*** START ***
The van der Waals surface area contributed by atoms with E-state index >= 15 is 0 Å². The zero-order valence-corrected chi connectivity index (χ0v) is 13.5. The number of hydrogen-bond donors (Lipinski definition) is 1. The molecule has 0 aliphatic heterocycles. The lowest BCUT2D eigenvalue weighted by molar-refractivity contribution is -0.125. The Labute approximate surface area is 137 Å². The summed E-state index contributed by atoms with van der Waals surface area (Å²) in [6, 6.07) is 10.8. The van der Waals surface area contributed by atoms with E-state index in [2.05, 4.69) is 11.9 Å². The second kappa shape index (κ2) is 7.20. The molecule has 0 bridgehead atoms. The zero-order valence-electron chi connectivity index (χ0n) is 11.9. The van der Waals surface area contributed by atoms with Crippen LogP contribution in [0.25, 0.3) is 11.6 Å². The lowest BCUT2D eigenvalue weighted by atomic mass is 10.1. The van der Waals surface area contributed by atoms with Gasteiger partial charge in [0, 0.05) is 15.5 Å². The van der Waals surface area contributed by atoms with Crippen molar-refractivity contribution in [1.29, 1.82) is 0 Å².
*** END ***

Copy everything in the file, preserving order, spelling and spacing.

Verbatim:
The van der Waals surface area contributed by atoms with E-state index >= 15 is 0 Å². The zero-order valence-corrected chi connectivity index (χ0v) is 13.5. The number of hydrogen-bond donors (Lipinski definition) is 1. The molecule has 0 aliphatic heterocycles. The lowest BCUT2D eigenvalue weighted by molar-refractivity contribution is -0.125. The Labute approximate surface area is 137 Å². The summed E-state index contributed by atoms with van der Waals surface area (Å²) in [6, 6.07) is 10.8. The van der Waals surface area contributed by atoms with E-state index in [2.05, 4.69) is 11.9 Å². The second kappa shape index (κ2) is 7.20. The molecule has 0 bridgehead atoms. The zero-order valence-electron chi connectivity index (χ0n) is 11.9. The van der Waals surface area contributed by atoms with Crippen LogP contribution in [0.25, 0.3) is 11.6 Å². The lowest BCUT2D eigenvalue weighted by atomic mass is 10.1. The van der Waals surface area contributed by atoms with Gasteiger partial charge in [0, 0.05) is 15.5 Å². The van der Waals surface area contributed by atoms with Crippen molar-refractivity contribution in [1.29, 1.82) is 0 Å².